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CME's SMART Program Boosts 1,100 Companies with Grants

Since 2008, the CME’s SMART Advanced Technologies for Global Growth Program ( has helped some 1,100 eligible small- and medium-sized Ontario manufacturers (15–1000 employees) improve their productivity through the adoption/adaptation of new or upgraded advanced technologies, materials or processes. It’s a two-for-one grant system: The company seeking the grant covers 65 per cent of the proposed project cost, and SMART covers the other 35 per cent, up to $100,000

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“CME’s SMART Program is designed to help Ontario companies’ strategic investments to modernize their processes, improve their productivity and extend their international reach,” said Ian Howcroft, vice president of CME Ontario. “SMART is designed to make a real difference.”

SMART was originally funded by the Ontario government, though the federal government’s FedDev Ontario agency took over funding SMART in 2009. To date, FedDev has provided CME with more than $38 million to deliver SMART grants, with another $20 million in new funding approved as of this past December. They have so far supported more than 730 projects, created more than 5,400 jobs and maintained more than 11,000 positions.

Fort Erie-based aerospace subcontractor Fleet Canada received a SMART grant for $75,000 in 2013. “We needed the money to help buy a new five-axis CNC machine,” said Marika Kozachenko, Fleet Canada’s business development manager. Obtaining the new CNC machine was critical to Fleet Canada successfully bidding for a share of the US Air Force KC-46 aerial refueling tanker program. Based on the Boeing 767 aircraft, the KC-46 is replacing a portion of the US military’s aging KC-135 tankers, which use the obsolete Boeing 707 platform.

“Without this CNC machine, we would not have won a KC-46 contract,” Kozachenko. The stakes are high: With up to 179 KC-46s scheduled to be built, this contact “will provide Fleet Canada with a steady revenue source into 2029,” she said.

Plitron Manufacturing of Toronto has received two SMART grants totalling $150,000 to date, and is applying for its third grant under the program. Plitron makes toroidal transformers that are used in its Torus Power Conditioners to provide ‘clean’ low-noise electricity to sensitive electronic devices.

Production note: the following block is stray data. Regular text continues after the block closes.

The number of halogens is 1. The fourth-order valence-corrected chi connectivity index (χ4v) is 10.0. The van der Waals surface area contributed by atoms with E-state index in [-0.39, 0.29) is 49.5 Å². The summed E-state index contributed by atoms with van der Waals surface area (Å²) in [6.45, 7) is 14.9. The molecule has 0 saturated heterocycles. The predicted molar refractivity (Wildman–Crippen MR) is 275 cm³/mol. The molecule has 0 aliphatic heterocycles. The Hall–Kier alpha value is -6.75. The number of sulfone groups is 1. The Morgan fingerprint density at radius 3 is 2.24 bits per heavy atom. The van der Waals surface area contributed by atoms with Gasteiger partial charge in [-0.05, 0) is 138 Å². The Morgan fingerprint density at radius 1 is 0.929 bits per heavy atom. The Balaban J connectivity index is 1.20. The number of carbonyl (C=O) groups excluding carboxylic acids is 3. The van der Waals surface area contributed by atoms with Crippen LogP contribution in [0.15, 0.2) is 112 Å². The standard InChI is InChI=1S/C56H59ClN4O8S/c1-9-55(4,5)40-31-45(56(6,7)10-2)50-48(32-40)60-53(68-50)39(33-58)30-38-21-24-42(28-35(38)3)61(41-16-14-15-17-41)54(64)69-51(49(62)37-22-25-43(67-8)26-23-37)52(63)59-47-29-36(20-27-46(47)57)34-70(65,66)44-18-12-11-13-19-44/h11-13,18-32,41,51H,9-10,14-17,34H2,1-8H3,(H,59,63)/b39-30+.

“Our SMART grants have helped us update our toroidal transformer winding machines – which were no longer supported by their German manufacturer – and to install an overhead hoist system to improve our production flow, and rationalize our transformer production process to reduce steps,” said Steve Nolan, Plitron’s vice president of sales and operations. “These improvements have significantly improved the efficiency and cost-effectiveness of our plant operation.”

On a tastier note, Toronto’s Tradition Fine Foods Ltd. used its $57,000 SMART grant to help pay for a new flour delivery system in its pastry-making bakery. “This system takes the flour from our silos directly to our industrial mixing bowls,” said Catherine Glowczewski, Tradition’s vice president. “This has allowed us to boost our pastry exports by 50 per cent, and raised the percentage of our baked goods sold internationally to an all-time high of 90 per cent.”

All three of these companies speak very highly of the CME’s SMART Program, and the people who run it. “CME SMART Director Louise Rubletz and her associate Emiliano Introcaso have been extremely helpful and knowledgeable in guiding us through the process,” said Kozachenko. “These SMART people are very smart people.”

The SMART process is also straightforward, said Nolan. “You make your application, they go over it, and that’s it. There’s no going back-and-forth, being asked for more details and paperwork.”

Steps are taken to ensure applicants focus their proposals to meet the program’s guidelines. “Our people are happy to provide applicants with expert advice and support,” said Rubletz. For businesses that need assistance in identifying potential SMART projects, one option is to hire a professional consultant to assess the business for such possibilities. In these cases, the SMART Program will pay up to 50 per cent of the consultant’s cost, up to a ceiling of $15,000.

“SMART really delivers for Ontario business,” concluded Catherine Glowczewski. “If only all grant programs were this effective and well-run.”

To apply for a SMART grant online, go to All the details are there to help your Ontario business get the financial boost it needs to improve its competitiveness, processes and productivity.

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